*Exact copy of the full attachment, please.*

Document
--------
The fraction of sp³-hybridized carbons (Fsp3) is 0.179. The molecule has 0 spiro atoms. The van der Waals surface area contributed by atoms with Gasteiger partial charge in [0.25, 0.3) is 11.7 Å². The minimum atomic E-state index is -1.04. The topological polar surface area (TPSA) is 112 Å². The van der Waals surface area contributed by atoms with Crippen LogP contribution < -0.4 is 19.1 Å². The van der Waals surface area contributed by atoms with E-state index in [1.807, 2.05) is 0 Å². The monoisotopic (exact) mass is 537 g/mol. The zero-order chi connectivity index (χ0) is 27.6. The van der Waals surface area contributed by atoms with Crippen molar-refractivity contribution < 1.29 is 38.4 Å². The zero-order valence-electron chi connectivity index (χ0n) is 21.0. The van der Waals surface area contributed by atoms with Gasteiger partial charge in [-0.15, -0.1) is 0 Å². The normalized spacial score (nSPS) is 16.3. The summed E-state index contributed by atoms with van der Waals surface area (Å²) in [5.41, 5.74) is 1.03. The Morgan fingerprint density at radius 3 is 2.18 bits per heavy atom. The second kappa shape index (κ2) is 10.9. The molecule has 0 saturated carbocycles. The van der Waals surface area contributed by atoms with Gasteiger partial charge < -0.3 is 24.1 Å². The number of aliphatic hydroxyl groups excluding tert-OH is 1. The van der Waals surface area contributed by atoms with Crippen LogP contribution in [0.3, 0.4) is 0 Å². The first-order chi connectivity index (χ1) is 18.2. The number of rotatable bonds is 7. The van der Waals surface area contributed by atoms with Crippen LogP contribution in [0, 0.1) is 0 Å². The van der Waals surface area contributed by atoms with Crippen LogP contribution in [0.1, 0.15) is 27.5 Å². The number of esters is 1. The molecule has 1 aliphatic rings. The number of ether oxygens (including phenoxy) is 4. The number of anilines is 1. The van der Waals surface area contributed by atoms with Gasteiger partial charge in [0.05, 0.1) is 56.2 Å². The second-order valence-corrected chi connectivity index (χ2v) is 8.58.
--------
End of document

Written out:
The fraction of sp³-hybridized carbons (Fsp3) is 0.179. The molecule has 0 spiro atoms. The van der Waals surface area contributed by atoms with Gasteiger partial charge in [0.25, 0.3) is 11.7 Å². The minimum atomic E-state index is -1.04. The topological polar surface area (TPSA) is 112 Å². The van der Waals surface area contributed by atoms with Crippen LogP contribution < -0.4 is 19.1 Å². The van der Waals surface area contributed by atoms with E-state index in [1.807, 2.05) is 0 Å². The monoisotopic (exact) mass is 537 g/mol. The zero-order chi connectivity index (χ0) is 27.6. The van der Waals surface area contributed by atoms with Crippen molar-refractivity contribution < 1.29 is 38.4 Å². The zero-order valence-electron chi connectivity index (χ0n) is 21.0. The van der Waals surface area contributed by atoms with Gasteiger partial charge in [-0.15, -0.1) is 0 Å². The normalized spacial score (nSPS) is 16.3. The summed E-state index contributed by atoms with van der Waals surface area (Å²) in [5.41, 5.74) is 1.03. The Morgan fingerprint density at radius 3 is 2.18 bits per heavy atom. The second kappa shape index (κ2) is 10.9. The molecule has 0 saturated carbocycles. The van der Waals surface area contributed by atoms with Gasteiger partial charge < -0.3 is 24.1 Å². The number of aliphatic hydroxyl groups excluding tert-OH is 1. The van der Waals surface area contributed by atoms with Crippen LogP contribution in [0.3, 0.4) is 0 Å². The first-order chi connectivity index (χ1) is 18.2. The number of rotatable bonds is 7. The van der Waals surface area contributed by atoms with Crippen LogP contribution in [0, 0.1) is 0 Å². The van der Waals surface area contributed by atoms with Crippen LogP contribution in [0.1, 0.15) is 27.5 Å². The number of esters is 1. The molecule has 1 aliphatic rings. The number of ether oxygens (including phenoxy) is 4. The number of anilines is 1. The van der Waals surface area contributed by atoms with Gasteiger partial charge in [0.05, 0.1) is 56.2 Å². The second-order valence-corrected chi connectivity index (χ2v) is 8.58.